Supply security to buffer Centennial

BUYERS continuing to look for “supply security” will allow Centennial Coal to ride out the rocky road ahead, the New South Wales producer said yesterday pointing out a “real disparity between perception and reality” over the state of the thermal coal market.
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Courtesy Centennial Coal.

Angie Tomlinson

Centennial said while the coal industry was not immune to the current financial turmoil, the fundamentals of energy coal were different to metallurgical coal and oil.

“Despite oil prices continuing to fall, it is evident that coal buyers in their assessment of coal market fundamentals consider the issue of ‘supply security’ to be paramount,” Centennial pointed out in its September quarter report.

“The concern over security of supply was amply demonstrated recently when Japanese and Korean power companies agreed to pay a 10 per cent export tax imposed by the Chinese government to discourage exports from China.

“Clearly, if the Japanese and Korean power companies thought that they could buy alternative cheaper priced coal elsewhere, they would not have agreed to pay this additional tax.”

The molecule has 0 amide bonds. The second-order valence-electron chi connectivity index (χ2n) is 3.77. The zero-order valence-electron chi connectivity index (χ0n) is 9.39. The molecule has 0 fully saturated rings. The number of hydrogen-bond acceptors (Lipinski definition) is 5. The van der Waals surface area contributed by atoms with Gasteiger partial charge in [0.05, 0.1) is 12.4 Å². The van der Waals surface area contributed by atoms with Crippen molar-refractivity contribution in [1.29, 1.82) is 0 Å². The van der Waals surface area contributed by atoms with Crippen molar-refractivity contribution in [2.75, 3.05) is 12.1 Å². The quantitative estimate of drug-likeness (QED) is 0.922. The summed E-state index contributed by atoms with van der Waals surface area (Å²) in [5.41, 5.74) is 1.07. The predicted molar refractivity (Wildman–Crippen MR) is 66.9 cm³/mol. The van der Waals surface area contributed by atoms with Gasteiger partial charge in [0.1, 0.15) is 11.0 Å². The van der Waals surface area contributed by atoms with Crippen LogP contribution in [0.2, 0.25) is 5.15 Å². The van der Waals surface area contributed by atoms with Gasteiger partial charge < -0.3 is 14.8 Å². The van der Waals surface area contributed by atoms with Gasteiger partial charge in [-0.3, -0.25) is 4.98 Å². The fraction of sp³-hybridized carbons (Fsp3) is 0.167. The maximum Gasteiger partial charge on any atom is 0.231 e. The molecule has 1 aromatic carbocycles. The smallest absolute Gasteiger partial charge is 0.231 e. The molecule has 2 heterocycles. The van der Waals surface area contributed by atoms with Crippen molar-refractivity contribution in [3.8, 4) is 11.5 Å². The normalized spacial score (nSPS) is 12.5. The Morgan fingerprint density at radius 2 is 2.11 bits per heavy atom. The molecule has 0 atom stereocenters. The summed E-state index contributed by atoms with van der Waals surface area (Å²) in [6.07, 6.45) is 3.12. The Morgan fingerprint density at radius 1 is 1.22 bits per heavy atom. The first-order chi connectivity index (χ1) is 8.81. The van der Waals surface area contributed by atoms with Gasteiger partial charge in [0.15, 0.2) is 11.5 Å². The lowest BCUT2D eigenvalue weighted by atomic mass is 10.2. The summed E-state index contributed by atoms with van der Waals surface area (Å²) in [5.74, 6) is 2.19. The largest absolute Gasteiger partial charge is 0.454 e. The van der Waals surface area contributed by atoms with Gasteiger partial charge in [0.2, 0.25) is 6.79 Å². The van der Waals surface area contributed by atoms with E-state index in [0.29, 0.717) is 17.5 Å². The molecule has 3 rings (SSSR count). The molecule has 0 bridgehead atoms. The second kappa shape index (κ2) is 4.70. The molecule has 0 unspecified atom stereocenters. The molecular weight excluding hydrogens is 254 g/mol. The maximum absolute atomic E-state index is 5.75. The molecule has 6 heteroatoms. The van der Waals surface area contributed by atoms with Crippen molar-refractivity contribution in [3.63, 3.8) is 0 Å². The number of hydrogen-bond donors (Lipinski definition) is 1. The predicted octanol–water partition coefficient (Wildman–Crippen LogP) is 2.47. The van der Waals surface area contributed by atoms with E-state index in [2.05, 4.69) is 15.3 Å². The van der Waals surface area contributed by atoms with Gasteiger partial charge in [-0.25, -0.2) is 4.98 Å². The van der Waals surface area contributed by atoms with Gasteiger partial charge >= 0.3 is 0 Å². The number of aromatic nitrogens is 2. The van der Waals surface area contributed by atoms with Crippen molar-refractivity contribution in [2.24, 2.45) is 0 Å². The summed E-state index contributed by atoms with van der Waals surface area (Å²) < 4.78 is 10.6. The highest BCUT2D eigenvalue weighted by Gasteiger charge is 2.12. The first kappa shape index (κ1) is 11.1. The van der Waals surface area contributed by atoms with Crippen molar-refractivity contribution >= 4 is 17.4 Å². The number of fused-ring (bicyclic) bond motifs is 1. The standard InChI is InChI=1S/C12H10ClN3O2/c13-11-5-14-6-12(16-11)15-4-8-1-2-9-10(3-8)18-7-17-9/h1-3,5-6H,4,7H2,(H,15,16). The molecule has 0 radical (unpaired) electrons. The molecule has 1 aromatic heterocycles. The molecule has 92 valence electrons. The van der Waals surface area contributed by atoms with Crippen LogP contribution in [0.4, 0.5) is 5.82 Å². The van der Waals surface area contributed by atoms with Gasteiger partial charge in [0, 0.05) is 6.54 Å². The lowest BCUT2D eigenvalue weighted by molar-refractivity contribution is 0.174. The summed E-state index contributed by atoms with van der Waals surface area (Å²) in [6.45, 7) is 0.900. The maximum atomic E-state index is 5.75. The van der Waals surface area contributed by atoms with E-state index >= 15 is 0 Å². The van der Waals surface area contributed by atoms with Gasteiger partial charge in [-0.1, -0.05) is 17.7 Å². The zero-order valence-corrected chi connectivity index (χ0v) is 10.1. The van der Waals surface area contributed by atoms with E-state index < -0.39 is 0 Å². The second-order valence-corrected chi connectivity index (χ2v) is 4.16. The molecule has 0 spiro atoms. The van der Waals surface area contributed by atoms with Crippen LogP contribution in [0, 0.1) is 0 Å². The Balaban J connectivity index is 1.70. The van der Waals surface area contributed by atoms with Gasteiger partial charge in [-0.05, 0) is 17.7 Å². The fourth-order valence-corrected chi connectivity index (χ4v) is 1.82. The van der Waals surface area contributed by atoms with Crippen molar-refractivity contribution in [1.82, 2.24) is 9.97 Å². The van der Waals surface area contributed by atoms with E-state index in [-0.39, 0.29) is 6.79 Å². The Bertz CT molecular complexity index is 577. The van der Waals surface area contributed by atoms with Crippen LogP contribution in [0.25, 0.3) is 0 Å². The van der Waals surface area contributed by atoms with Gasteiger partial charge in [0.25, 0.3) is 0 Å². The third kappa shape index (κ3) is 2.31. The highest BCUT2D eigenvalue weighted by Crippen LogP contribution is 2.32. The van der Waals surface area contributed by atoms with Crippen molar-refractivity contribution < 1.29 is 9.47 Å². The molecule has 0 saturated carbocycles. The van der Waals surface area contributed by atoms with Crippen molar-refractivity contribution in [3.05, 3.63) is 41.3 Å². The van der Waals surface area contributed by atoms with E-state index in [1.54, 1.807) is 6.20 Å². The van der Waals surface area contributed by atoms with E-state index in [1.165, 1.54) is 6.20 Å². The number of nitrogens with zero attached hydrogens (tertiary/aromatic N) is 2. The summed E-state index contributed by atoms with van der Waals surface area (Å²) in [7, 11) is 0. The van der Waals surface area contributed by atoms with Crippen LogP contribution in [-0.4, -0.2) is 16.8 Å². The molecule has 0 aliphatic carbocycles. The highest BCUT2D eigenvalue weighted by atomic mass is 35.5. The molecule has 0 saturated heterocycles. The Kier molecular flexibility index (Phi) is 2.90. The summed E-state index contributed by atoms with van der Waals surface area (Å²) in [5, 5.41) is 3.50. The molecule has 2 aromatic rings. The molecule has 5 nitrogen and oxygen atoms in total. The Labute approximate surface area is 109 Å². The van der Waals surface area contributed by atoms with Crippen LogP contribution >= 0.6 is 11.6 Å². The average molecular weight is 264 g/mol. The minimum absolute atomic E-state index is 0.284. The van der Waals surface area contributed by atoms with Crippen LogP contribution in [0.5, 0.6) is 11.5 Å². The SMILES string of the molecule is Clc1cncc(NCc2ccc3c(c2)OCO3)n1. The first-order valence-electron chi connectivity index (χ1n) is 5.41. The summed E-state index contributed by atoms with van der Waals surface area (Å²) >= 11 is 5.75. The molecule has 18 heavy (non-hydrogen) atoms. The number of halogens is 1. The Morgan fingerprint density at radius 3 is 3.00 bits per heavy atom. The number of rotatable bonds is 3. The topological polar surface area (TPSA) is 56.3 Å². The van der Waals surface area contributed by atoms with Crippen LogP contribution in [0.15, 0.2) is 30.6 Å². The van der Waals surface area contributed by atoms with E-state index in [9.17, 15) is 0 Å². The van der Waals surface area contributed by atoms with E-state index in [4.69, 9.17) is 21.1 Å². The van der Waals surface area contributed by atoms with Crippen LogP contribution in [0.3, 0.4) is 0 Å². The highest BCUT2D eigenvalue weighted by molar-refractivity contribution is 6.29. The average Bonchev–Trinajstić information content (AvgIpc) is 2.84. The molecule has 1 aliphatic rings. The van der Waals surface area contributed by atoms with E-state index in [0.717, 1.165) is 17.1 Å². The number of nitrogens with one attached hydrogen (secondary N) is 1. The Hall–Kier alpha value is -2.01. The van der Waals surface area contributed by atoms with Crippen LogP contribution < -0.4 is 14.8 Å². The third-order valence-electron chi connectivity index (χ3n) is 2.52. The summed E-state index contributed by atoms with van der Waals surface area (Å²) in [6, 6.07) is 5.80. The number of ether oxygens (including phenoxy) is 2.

Centennial also pointed out supply in India was hitting dire levels with more than 60% of coal-based power plants running at less than seven days coal supply.

At a Sydney conference held just two weeks ago, Centennial said Japanese buyers and Australian sellers had agreed to a “back to basics approach” to price negotiations where annual pricing would be agreed through face-to-face negotiation, discounting the wide spot price fluctuations.

“Centennial believes that there is a real disparity between perception and reality regarding the state of the thermal coal market, particularly over the past few weeks, with Centennial’s experience demonstrating that customers remain concerned about security of supply,” the company said.

It also said even if there was a lessening in the $US contract price, the weakness in the Australian dollar would provide the company with an effective buffer to maintain profitability levels.

With this in mind, Centennial said it would continue to target increased exports next year, reaching levels up to 30%. During the September quarter it increased export sales 22% compared with the prior corresponding period.

Recently, Centennial secured a six-year Taipower contract to deliver 500,000 tonnes per annum.

“Strong thermal coal export market fundamentals continue to prevail, with recent contract settlements comfortably above the 2008 Japanese benchmark price of $US125 per tonne and well above recent ‘spot’ levels,” Centennial managing director Bob Cameron said.

“Centennial continues to expect a significant uplift in profitability for the 2009 financial year, supported by increased exports and much improved exchange rates."

Despite the positive outlook, production did slip at Centennial’s New South Wales mines during the September quarter by 23%. The drop, however, was attributed to three longwall changeovers, including the commissioning of the new Angus Place longwall equipment.


During the quarter, Angus Place underwent an extended longwall changeover as it installed and commissioned new longwall equipment.

Following the changeover, the mine met poorer than anticipated conditions leading to lower output at 245,442t.